As the Olympics come to a close across the pond, here in Oregon, the sporting community has another world championship to celebrate.
Last week, the Little League Softball World Series kicked off at Alpenrose Stadium, just outside of Beaverton. Youth softball players from around the globe took the field. While the tournament stands to decide a champion among 11 and 12-year-old softball players, it also goes to celebrate a sense of community in sports rarely appreciated, taking place in none other than our very own home state.
One of the best things about watching the games isn’t just seeing young and future talent but knowing Oregon’s part in a rather significant event in athletics. With no MLB team, no NFL team, and a struggling NBA team, it’s a rare thing for premier athletes to find their place on Oregon soil. And while most of these youngsters are starting out, Alpenrose becomes synonymous with their first big time athletic success on the field.
While over the years Little League softball has taken a beating from the likes of ASA and now Premier Girls Fastpitch, the spirit prevalent at the World Series, an event televised by ESPN, is one rarely matched throughout youth sports. This year, players and families from as far as the Netherlands, New York, the Philippines, Indiana, and others have rallied support and enthusiasm to make the trip to Oregon for the pinnacle event in Little League. Though softball gets less television time than the boys in Willamsport, Pennsylvania, the attention players receive while at Alpenrose is one few will ever have the chance to celebrate.
The opportunity for young athletes to exchange pins, hear their names over the PA system, participate in a variety of World Series traditions, and wear their region’s name across their chest helps to define so much of what Little League is meant to represent. How many times do players get a chance to feel as though they are in the big leagues? Those who are charged with making the games happen seem to recognize the rarity and special opportunity this holds for young players. If you take the time to catch a game, one will see a variety of volunteers – fathers, brothers, mothers, friends, and other hard working Oregonians - taking part in providing a stage for developing players. The work that goes into making the experience enjoyable is just as much a part of the Alpenrose atmosphere as the games themselves.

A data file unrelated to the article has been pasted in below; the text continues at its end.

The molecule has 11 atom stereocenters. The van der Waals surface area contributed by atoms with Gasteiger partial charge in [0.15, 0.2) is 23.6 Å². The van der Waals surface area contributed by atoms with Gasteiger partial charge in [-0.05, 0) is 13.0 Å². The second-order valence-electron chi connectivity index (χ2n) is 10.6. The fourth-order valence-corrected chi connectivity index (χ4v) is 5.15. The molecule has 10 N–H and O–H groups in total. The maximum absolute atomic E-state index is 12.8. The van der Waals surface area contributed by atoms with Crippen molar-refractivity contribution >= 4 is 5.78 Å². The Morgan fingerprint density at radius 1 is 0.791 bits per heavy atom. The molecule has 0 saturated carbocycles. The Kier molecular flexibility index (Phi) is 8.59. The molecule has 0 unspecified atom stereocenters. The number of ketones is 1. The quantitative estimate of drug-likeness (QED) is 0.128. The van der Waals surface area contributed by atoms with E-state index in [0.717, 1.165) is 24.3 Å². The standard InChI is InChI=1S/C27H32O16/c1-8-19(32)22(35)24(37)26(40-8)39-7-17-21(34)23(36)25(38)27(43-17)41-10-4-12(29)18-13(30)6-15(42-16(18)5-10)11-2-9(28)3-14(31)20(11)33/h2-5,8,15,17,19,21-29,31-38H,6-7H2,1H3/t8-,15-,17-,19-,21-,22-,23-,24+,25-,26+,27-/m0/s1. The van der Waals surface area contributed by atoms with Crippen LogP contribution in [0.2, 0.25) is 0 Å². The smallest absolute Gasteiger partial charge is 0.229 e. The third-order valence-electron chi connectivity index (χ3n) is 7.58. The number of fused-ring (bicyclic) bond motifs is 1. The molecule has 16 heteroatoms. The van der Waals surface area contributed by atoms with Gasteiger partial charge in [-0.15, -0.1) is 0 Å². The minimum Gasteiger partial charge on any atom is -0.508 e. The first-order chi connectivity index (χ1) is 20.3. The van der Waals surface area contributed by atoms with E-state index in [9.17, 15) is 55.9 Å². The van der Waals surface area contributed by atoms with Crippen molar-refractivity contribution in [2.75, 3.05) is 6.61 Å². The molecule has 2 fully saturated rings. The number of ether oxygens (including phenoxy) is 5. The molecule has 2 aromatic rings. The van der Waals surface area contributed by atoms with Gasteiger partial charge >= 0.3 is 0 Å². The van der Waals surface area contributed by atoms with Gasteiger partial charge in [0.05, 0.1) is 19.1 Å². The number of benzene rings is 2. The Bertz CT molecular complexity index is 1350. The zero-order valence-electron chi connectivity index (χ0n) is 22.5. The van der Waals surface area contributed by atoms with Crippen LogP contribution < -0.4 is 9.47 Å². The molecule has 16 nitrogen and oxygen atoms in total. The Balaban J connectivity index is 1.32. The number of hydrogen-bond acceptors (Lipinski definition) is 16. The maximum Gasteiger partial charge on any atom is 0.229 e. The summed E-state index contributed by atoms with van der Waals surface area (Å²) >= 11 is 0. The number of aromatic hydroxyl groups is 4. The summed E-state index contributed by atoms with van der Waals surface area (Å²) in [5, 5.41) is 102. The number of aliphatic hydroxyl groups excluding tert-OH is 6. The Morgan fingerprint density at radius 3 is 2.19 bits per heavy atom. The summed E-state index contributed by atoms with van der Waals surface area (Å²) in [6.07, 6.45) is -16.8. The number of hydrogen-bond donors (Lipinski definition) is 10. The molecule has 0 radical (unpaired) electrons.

Unlike many sports programs’ dominating the time and commitment of young athletes, Little League provides something rarely seen. Rather than following the push for more games, more tournaments, and greater play, the World Series takes a pause to enjoy the camaraderie and community that is too seldom experienced. Too many times, we hear stories of parents pushing their children to greatness, of players completely engaged in hours of practice and games, and dedicated at an age much earlier than decades ago. At Alpenrose this last week, however, evidence of such redundant competitiveness appears less prevalent than usual. Yes, there are going to be winners and losers, and the optimal goal is of course to obtain the title of World Series champion, but a significant pause is taken to enjoy the accomplishment in itself.
At risk of sounding rather cliché, it is hard to deny the transition of sports from the art of the game to a race to the top. Professionals play for more money, collegiate players continue to find a larger stage, and youth athletes are pushed at an earlier age. In many ways, so much of what we watch on the field has become systematic. Tournaments and games become an exercise of repetition. As players and teams spend hours at the field during weekends of games, little stands to separate one experience from any other. Working through brackets, joining travelling and club teams, and committing year round to a sport has become the norm among many developing athletes. While their commitment and skill is admirable, surely something is missing from the aspect of the game that drew them in the first place; the community, the fun, and the excitement.
While every team meeting at the World Series this year has certainly put in their fair amount of work and time, the path to the championship provides a reprieve from the stiff routine many sports have fallen into. Whether these girls win or lose, the tournament itself is a reward and an event they will remember not for its results necessarily, but the opportunity to travel to the grand stage for their age groups. Too few opportunities exist for youngsters to cross cultures and appreciate not just their team and parents but even their opponents. The extra ceremonies, traditions, uniforms, and even the luxury of the field itself are what mark the World Series as a once in a lifetime experience.
Oregon’s title as the setting for such an event is worth being proud of. While it seems like a small part, the trip to Alpenrose is forever burned into young minds as their shot at the big time. As the tournament comes to a close, teams across the country and across the globe practice for another chance to make the journey to the Northwest. Much like Olympians trained with the mantra London 2012, softball players grow up striving for Oregon 2013.